The Ghost of Yuenglings Past

Is there any better thirst quencher on a sultry
summer day than a tall hefeweizen, served in
the proper glass, or even a “lawnmower” beer
in a frosted stein? When the rest of the
family has nestled all snug in their beds after
the celebration of Christmas Eve, is any drink
more appropriate than the latest offering of
Anchor’s “Our Special Ale”, while
contemplating the Christmas trees and
thinking about  the checkbook balance?
Raking leaves and taking a break for a glass
of Octoberfest, or resting after shoveling
snow with a snifter of strong barleywine ale
are other positive aspects of drinking our
favorite libation. Pairing different foods with
the right brew, standing around a keg of plain
old American style  “beer” at a picnic, sipping
out of a can on a bus ride , or quaffing an
over-priced, watery “cup” during the seventh
inning stretch all serve to further enhance the
positive image of beer as a beverage of
moderation for regular people. While
irresponsible drinkers are always able to
showcase the negative aspects of the product
of the brewer’s art, I prefer to not dwell on
them here. Instead I offer an as yet unheard
of positive side : beer as a means of
contacting the departed!

My grandfather, Charles H. Eisenhart, referred
to by everyone, including his grandchildren as
“Henry” was a beer drinker, though certainly
not a connoisseur. As a devoted fan of
American lager who never graduated to bigger
and better things, he probably would have
preferred Coca Cola to an IPA. Nonetheless ,
he was not averse to trying new flavors of
pilsener or lager and he knew a good deal
about them. He had a great attention to
detail, and where most of us would remember
a favorite ‘beer” event from years past, he
was able to not only remember the event, but
also what kind of beer he’d had. From the
time I was a little boy in Newark, I remember
him being a devotee of Schaefer, and even
after he moved back to his birthplace, York,
Pennsylvania, when I was twelve, Schaefer in
12oz. returnables was a constant. As I grew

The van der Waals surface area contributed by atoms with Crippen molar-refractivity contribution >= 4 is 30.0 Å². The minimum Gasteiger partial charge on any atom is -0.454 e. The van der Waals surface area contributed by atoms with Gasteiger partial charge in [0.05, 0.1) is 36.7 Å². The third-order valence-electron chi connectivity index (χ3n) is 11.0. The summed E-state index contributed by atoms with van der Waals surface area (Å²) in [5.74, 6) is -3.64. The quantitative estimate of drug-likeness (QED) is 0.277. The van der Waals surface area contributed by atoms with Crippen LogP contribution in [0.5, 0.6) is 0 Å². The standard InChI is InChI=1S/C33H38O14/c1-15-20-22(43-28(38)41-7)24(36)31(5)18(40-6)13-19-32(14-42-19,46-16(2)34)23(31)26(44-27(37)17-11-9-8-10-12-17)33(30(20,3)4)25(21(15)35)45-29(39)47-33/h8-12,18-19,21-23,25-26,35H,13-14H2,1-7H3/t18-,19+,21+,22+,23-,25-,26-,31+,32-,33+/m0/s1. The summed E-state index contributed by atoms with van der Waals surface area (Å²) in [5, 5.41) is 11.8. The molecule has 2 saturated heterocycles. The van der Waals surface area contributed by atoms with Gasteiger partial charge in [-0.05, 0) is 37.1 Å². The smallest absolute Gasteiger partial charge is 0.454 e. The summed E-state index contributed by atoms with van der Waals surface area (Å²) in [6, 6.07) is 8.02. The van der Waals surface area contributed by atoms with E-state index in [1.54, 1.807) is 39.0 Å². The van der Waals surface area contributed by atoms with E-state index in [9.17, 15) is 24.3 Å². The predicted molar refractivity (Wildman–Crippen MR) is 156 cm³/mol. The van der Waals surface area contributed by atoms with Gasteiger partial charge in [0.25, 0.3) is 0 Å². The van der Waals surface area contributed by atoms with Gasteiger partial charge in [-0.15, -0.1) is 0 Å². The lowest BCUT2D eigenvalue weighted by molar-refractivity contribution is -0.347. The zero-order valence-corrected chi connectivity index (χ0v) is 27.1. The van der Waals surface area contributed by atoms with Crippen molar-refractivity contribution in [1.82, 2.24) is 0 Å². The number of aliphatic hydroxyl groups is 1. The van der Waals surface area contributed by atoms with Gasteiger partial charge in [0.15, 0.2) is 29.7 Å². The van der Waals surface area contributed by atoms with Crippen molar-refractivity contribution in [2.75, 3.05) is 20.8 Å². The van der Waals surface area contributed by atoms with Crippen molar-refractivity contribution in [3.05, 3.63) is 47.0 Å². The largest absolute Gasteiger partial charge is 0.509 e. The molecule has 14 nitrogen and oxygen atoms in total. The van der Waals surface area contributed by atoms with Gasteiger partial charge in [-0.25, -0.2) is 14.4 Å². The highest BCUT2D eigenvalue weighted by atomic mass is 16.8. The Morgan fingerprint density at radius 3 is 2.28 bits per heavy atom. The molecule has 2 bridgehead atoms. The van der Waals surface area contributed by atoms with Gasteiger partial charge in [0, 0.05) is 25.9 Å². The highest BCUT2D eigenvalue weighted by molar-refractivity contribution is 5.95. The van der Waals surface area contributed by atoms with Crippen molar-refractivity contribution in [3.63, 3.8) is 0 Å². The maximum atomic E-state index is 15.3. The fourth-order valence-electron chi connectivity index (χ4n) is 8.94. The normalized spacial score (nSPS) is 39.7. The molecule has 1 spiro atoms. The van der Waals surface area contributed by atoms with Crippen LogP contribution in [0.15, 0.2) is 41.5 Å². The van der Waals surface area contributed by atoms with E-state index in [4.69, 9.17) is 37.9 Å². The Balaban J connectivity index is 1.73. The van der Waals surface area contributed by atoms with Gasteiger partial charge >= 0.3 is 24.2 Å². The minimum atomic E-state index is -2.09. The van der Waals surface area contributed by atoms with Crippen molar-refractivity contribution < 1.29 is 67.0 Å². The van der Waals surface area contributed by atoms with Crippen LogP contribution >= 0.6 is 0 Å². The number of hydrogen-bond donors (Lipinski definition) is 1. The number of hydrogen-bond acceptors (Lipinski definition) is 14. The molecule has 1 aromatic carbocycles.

old enough to sit around the kitchen table in
the wee hours and actually drink some, I
learned quite a bit about my grandfather’s
“beer history”. He told stories of rot-gut home
brew during prohibition. He made this vile
stuff in a crock, covered with a piece of
cheesecloth to keep out the flies, and
situated behind a gravestone in the cemetery.
From him I learned that although Helb’s was
York’s largest brewer, the first beer to hit the
market in York after repeal was Hornung’s of
Philadelphia. He would discuss the anomaly of
drinking  “Ballantine” at “Ruppert” Stadium at
the Newark Bears’ games and informed me
that Trommer’s White Label was served on
tap at Grant’s Lunch in downtown Newark.

When Schaefer closed up in Brooklyn and
opened their modern facility in the Lehigh
Valley, only an hour and a half from York, he
no longer bought it because “it didn’t taste as
good”. For a while Stroh’s Fire Brewed
Bohemian Style was his choice, and when  a
nondescript beer from Koehler’s Brewery in
Erie began to market a brew called “Olde Pub”
( and which Henry INSISTED upon calling
“oldie” pub) in York for $3.99 for a case of 16
oz.returnables, many a case of Olde Pub was
schlepped home.

Then one day in the mid seventies, he and I
discovered Yuengling’s. I’d heard of it
because of my father’s opener collection, but
since it wasn’t marketed too far outside of
the coal regions, I never tried any. It became
“our beer”. Every visit I made to Pennsylvania
found my car loaded with Yuengling Premium
in  pint deposits for the ride home. As avidly
as military fighter pilots made “Coors Runs”
before Coor’s was available on the East
Coast, so I made many a “Yuengling Run” and
in fact still do, since I prefer the returnable
bottles to the throwaways that are sold here
in New Jersey. Alas, the pint returnables are a
thing of the past. They were easier on the
pocketbook, even if they were substantially
harder on the back.

My grandfather drank Yuengling’s exclusively
until his sudden passing on Flag Day of 1991.
The family gathered “back at the house” after
his funeral on the hottest June 17th in the
history of man. South Central Pennsylvania
can be the equivalent of the Mississippi Delta
when it comes to heat and humidity. There
wasn’t a breath of air stirring and the
thermometer stood at 93 degrees. My
brothers and I  got some cold ones from
downstairs, repaired to the front porch, and
told “Henry” stories and reflected how much
we were going to miss him. Over the next
hour or so his name must have been
mentioned a hundred times. I happened to
remark that a few days before he died, he had
procured the very Yuengling we were drinking,
and that I felt  funny drinking his beer
without him being there to enjoy it with us. It
was only then, on that sticky, dripping, muggy
day, completely devoid of a breeze, that my  
grandmother’s wind chimes rang for a full ten
seconds, playing what almost sounded like
the Yuengling jingle. There was no breeze,
and none of us were near them.

It had to be the Ghost of Yuenglings Past,
letting us know he was still around!

Cheers!

Dan
Another two
glasses up
article from
Dan Hodge!
Someone
has to say
these things
and it could
only be
Dan!
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